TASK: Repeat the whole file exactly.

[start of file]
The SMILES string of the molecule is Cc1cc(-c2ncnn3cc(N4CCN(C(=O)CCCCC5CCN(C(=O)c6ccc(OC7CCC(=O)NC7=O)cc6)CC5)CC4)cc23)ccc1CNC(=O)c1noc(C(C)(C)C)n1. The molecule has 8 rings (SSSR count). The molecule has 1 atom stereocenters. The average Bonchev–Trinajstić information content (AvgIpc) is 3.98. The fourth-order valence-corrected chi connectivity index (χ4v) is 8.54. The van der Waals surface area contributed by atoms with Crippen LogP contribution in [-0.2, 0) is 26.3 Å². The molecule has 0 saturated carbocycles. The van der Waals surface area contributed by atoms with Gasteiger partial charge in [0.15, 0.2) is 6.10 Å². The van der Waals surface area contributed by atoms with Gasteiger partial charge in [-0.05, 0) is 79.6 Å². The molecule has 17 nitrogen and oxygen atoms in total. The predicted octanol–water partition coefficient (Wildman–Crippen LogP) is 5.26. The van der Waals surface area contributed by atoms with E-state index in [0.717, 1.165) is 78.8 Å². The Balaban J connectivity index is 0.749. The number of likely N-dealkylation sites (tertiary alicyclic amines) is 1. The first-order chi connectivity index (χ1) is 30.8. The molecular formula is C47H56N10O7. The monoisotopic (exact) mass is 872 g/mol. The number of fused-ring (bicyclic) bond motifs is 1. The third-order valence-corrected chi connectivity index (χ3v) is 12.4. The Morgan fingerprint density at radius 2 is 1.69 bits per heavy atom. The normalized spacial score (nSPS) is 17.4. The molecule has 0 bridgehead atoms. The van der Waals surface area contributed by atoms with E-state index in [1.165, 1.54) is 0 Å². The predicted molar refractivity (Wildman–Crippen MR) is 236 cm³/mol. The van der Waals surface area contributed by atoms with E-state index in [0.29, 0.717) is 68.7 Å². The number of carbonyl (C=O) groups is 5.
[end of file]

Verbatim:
The SMILES string of the molecule is Cc1cc(-c2ncnn3cc(N4CCN(C(=O)CCCCC5CCN(C(=O)c6ccc(OC7CCC(=O)NC7=O)cc6)CC5)CC4)cc23)ccc1CNC(=O)c1noc(C(C)(C)C)n1. The molecule has 8 rings (SSSR count). The molecule has 1 atom stereocenters. The average Bonchev–Trinajstić information content (AvgIpc) is 3.98. The fourth-order valence-corrected chi connectivity index (χ4v) is 8.54. The van der Waals surface area contributed by atoms with Crippen LogP contribution in [-0.2, 0) is 26.3 Å². The molecule has 0 saturated carbocycles. The van der Waals surface area contributed by atoms with Gasteiger partial charge in [0.15, 0.2) is 6.10 Å². The van der Waals surface area contributed by atoms with Gasteiger partial charge in [-0.05, 0) is 79.6 Å². The molecule has 17 nitrogen and oxygen atoms in total. The predicted octanol–water partition coefficient (Wildman–Crippen LogP) is 5.26. The van der Waals surface area contributed by atoms with E-state index in [0.717, 1.165) is 78.8 Å². The Balaban J connectivity index is 0.749. The number of likely N-dealkylation sites (tertiary alicyclic amines) is 1. The first-order chi connectivity index (χ1) is 30.8. The molecular formula is C47H56N10O7. The monoisotopic (exact) mass is 872 g/mol. The number of fused-ring (bicyclic) bond motifs is 1. The third-order valence-corrected chi connectivity index (χ3v) is 12.4. The Morgan fingerprint density at radius 2 is 1.69 bits per heavy atom. The normalized spacial score (nSPS) is 17.4. The molecule has 0 bridgehead atoms. The van der Waals surface area contributed by atoms with E-state index in [1.165, 1.54) is 0 Å². The predicted molar refractivity (Wildman–Crippen MR) is 236 cm³/mol. The van der Waals surface area contributed by atoms with E-state index in [0.29, 0.717) is 68.7 Å². The number of carbonyl (C=O) groups is 5.